Log in

Push or pull? New pictograms make it obvious

A pictogram of a yellow man pushing.
pushpullsigns.com ©
A pictogram of a yellow man pushing.

Have you ever tried to push open a door that has the word “Pull” clearly visible next to the handle you’re pushing? Or pulled a door that has “Push” on it?

Most people have, whether they admit it or not. But signmaker Alastair Cook has come up with what he believes is a foolproof solution – pictograms that show exactly whether to push or pull.

Well known pictures or symbols exist and are used internationally for sign applications such as “no smoking” and “emergency exits” but there isn’t an equivalent for “Push” and “Pull”; so generally the words are used. This isn’t very useful if we don’t understand that particular language, have reading difficulties, or are in a hurry; and a good image is always more noticeable and more quickly understood than words. So, in December 2009 a project to design push pull signs based on a picture was started and various designs were put forward and subject to market research over the next year or so. The images illustrated were found to be understood most quickly by the most people. The push symbol is as if the figure is pushing a car and the pull symbol is a figure pulling as if in a tug of war. For extra clarity and to give the impression of force and movement, the doors being pushed and pulled are bowed-shaped.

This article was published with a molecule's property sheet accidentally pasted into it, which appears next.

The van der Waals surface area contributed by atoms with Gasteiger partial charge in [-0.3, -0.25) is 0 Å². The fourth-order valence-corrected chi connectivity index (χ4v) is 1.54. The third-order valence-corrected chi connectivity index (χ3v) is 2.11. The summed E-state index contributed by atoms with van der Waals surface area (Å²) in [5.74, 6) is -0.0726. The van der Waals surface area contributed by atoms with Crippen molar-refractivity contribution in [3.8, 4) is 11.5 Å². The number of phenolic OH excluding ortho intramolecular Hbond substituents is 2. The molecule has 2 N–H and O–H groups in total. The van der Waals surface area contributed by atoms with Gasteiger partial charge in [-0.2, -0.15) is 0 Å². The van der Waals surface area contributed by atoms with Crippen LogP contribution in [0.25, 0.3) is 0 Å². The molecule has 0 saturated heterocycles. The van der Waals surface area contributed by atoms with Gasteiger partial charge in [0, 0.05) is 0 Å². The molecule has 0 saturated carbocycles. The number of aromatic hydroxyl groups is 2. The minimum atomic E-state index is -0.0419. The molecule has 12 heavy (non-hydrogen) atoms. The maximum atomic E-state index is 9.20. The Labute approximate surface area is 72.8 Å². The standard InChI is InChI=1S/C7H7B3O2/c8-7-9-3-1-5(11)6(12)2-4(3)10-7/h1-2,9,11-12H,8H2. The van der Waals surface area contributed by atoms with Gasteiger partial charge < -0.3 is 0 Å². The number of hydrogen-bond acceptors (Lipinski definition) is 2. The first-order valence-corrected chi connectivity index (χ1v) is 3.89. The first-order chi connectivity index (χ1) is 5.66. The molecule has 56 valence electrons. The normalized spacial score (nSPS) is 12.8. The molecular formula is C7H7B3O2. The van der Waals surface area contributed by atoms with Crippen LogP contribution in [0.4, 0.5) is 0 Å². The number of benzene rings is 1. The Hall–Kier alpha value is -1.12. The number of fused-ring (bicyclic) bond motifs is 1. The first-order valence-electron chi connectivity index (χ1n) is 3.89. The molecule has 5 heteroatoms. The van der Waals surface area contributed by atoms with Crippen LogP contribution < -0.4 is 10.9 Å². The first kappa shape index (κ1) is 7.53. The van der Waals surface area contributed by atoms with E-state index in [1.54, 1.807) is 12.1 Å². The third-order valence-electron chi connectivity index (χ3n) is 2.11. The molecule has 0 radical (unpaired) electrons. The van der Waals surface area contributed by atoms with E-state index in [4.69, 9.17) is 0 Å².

The colours decided on were yellow and black which are standard colours used for low light signage and also the best for use with people who have impaired vision. The most atheistically appealing door design turned out to be a bowed door with a black, yellow, black stripe.

The next stage was to create final usable picture signs for glass doors. These needed to be double sided, in order to be mounted on the inside of glass doors to prevent damage from weather and tampering when outlet is closed. The material to be printed on had to be both opaque and thin, so that the double sided image did not show through and the sign would be flat. In addition, the inks had to be resistant to sunlight and the adhesive had to not impact on the image.

The result is Push Pull Signs that are easy to apply, simple for everyone to understand, inviting, and durable. Standard size is A6 with other sizes and trade discount available by request. To protect the design from being copied, they have been registered with OHIM through Gadsden IP, a patent solicitor.

Find out more at www.pushpullsigns.com

Slideshow CK